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The mere ability to choose between good and evil is the lowest limit of freedom, and the only thing that is free about it is the fact that we can still choose good.
To the extent that you are free to choose evil, you are not free. An evil choice destroys freedom.
We can never choose evil as evil: only as an apparent good. But when we decide to do something that seems to us to be good when it is not really so, we are doing something that we do not really want to do, and therefore we are not really free.
–Thomas Merton, New Seeds of Contemplation, ch. 27 (1961).
More from Scott Horton:
Six Questions — October 18, 2014, 8:00 pm
Nathaniel Raymond on CIA interrogation techniques.
Mark Denbeaux on the NCIS cover-up of three “suicides” at Guantánamo Bay Detention Camp
Number of British women killed last fall by lightning conducted through their underwire bras:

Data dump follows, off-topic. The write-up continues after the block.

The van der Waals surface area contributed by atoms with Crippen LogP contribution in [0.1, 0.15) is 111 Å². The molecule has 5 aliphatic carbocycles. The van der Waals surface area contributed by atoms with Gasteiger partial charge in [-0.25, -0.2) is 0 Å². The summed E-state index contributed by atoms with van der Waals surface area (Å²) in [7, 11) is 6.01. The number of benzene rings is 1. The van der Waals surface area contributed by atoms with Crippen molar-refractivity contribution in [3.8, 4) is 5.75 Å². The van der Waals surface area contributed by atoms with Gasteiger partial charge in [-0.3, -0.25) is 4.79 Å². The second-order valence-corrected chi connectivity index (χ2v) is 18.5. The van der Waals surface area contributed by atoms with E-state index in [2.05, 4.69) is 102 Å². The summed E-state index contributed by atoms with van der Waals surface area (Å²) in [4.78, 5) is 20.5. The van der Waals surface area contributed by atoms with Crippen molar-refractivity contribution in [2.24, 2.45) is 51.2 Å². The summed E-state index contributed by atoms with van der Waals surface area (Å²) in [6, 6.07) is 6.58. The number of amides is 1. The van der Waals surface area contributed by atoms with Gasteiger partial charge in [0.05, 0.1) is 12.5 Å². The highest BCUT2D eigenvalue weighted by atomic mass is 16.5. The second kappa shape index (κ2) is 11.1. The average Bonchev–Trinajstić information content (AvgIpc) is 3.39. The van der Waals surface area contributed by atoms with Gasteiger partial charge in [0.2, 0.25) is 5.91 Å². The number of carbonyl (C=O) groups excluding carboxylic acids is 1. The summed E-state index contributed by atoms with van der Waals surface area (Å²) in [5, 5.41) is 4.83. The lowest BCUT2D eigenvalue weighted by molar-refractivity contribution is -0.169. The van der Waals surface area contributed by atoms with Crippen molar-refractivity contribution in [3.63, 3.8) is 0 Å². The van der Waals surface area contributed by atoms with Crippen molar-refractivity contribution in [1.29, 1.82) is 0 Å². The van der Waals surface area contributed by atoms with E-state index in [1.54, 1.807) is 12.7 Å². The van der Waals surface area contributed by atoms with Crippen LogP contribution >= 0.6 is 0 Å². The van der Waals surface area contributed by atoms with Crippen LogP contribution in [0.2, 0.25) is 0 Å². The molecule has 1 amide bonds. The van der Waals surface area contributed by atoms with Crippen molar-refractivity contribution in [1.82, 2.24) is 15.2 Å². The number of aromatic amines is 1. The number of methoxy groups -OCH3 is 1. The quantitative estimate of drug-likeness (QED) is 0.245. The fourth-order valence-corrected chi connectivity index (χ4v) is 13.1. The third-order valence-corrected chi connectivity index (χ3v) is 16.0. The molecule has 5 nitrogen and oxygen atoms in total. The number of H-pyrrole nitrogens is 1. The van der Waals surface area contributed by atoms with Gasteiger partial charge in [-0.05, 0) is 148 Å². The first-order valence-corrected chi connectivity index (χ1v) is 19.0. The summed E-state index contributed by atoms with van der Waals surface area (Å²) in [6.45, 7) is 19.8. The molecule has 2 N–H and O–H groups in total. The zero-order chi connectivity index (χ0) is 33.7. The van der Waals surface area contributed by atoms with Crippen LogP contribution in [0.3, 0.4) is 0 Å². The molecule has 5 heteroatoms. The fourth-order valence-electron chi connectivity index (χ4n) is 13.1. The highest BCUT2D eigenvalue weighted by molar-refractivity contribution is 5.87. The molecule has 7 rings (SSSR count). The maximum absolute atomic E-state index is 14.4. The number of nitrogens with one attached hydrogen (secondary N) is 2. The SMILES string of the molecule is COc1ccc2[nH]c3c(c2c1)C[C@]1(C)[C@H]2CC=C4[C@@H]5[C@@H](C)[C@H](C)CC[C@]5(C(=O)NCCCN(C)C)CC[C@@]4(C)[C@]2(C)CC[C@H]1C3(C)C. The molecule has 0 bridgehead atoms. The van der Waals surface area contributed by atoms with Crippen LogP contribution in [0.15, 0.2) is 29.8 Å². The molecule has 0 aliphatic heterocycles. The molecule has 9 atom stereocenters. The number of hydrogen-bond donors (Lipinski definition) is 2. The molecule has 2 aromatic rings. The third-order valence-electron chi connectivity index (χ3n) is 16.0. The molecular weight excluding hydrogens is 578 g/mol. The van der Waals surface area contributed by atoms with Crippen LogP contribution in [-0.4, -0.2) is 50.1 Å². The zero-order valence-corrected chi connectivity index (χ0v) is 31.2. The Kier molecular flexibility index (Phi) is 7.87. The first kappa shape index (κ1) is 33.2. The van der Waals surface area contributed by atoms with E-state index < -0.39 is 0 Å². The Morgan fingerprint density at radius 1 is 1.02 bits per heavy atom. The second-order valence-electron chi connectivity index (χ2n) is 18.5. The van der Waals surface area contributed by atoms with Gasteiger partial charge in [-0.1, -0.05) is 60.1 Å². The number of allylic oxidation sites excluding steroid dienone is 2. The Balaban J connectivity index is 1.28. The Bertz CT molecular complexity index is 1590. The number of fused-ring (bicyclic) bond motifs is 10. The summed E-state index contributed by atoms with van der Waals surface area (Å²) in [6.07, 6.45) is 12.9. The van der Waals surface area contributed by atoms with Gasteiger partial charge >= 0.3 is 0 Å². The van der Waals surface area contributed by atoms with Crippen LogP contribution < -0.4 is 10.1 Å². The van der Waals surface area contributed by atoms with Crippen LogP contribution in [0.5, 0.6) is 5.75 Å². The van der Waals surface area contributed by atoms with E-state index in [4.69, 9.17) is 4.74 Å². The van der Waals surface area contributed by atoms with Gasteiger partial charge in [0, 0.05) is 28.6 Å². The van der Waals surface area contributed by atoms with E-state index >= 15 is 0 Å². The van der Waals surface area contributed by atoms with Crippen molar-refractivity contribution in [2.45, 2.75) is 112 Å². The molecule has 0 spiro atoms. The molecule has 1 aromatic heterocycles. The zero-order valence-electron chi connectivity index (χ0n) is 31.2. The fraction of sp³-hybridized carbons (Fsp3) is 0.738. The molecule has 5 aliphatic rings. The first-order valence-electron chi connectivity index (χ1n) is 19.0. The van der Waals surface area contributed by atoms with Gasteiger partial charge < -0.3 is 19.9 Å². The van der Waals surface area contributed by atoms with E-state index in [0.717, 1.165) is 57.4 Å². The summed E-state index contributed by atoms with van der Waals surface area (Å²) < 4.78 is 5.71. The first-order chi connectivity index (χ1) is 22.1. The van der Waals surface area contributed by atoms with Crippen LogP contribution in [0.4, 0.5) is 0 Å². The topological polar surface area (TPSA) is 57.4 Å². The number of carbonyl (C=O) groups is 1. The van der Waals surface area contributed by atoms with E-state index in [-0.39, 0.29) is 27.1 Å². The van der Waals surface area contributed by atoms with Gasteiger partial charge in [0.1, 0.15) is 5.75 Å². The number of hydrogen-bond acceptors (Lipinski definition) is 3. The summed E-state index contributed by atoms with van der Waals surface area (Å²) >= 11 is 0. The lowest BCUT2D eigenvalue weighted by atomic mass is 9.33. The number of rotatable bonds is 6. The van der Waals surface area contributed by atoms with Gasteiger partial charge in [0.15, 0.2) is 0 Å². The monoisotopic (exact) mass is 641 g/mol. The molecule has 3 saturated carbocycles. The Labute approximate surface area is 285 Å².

British women wear heels for fifty-one years on average, from the ages of twelve to sixty-three.
Thousands of employees of McDonald’s protested outside the company’s headquarters near Chicago, demanding their wages be increased to $15 per hour. “I can’t afford any shoes,” said one employee in attendance, “and I want Versace heels.”
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“Shelby is waiting for something. He himself does not know what it is. When it comes he will either go back into the world from which he came, or sink out of sight in the morass of alcoholism or despair that has engulfed other vagrants.”